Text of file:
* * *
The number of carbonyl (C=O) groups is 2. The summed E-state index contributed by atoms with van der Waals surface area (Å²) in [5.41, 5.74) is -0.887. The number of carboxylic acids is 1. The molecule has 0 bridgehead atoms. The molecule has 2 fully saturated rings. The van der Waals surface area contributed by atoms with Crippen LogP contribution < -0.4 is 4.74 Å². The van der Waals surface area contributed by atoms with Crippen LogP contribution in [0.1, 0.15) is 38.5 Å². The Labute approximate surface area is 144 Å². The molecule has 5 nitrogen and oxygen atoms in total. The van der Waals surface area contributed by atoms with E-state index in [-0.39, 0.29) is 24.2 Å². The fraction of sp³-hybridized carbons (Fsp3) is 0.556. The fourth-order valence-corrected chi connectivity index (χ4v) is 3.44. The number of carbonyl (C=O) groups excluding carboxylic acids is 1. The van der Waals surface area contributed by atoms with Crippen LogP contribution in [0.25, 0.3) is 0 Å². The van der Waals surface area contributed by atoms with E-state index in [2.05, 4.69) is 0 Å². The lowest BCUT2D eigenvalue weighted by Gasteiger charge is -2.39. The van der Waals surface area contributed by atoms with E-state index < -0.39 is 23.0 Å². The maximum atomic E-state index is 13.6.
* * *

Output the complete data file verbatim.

The number of carbonyl (C=O) groups is 2. The summed E-state index contributed by atoms with van der Waals surface area (Å²) in [5.41, 5.74) is -0.887. The number of carboxylic acids is 1. The molecule has 0 bridgehead atoms. The molecule has 2 fully saturated rings. The van der Waals surface area contributed by atoms with Crippen LogP contribution < -0.4 is 4.74 Å². The van der Waals surface area contributed by atoms with Crippen LogP contribution in [0.1, 0.15) is 38.5 Å². The Labute approximate surface area is 144 Å². The molecule has 5 nitrogen and oxygen atoms in total. The van der Waals surface area contributed by atoms with E-state index in [-0.39, 0.29) is 24.2 Å². The fraction of sp³-hybridized carbons (Fsp3) is 0.556. The fourth-order valence-corrected chi connectivity index (χ4v) is 3.44. The number of carbonyl (C=O) groups excluding carboxylic acids is 1. The van der Waals surface area contributed by atoms with Crippen LogP contribution in [0.25, 0.3) is 0 Å². The van der Waals surface area contributed by atoms with E-state index in [2.05, 4.69) is 0 Å². The lowest BCUT2D eigenvalue weighted by Gasteiger charge is -2.39. The van der Waals surface area contributed by atoms with E-state index < -0.39 is 23.0 Å². The maximum atomic E-state index is 13.6.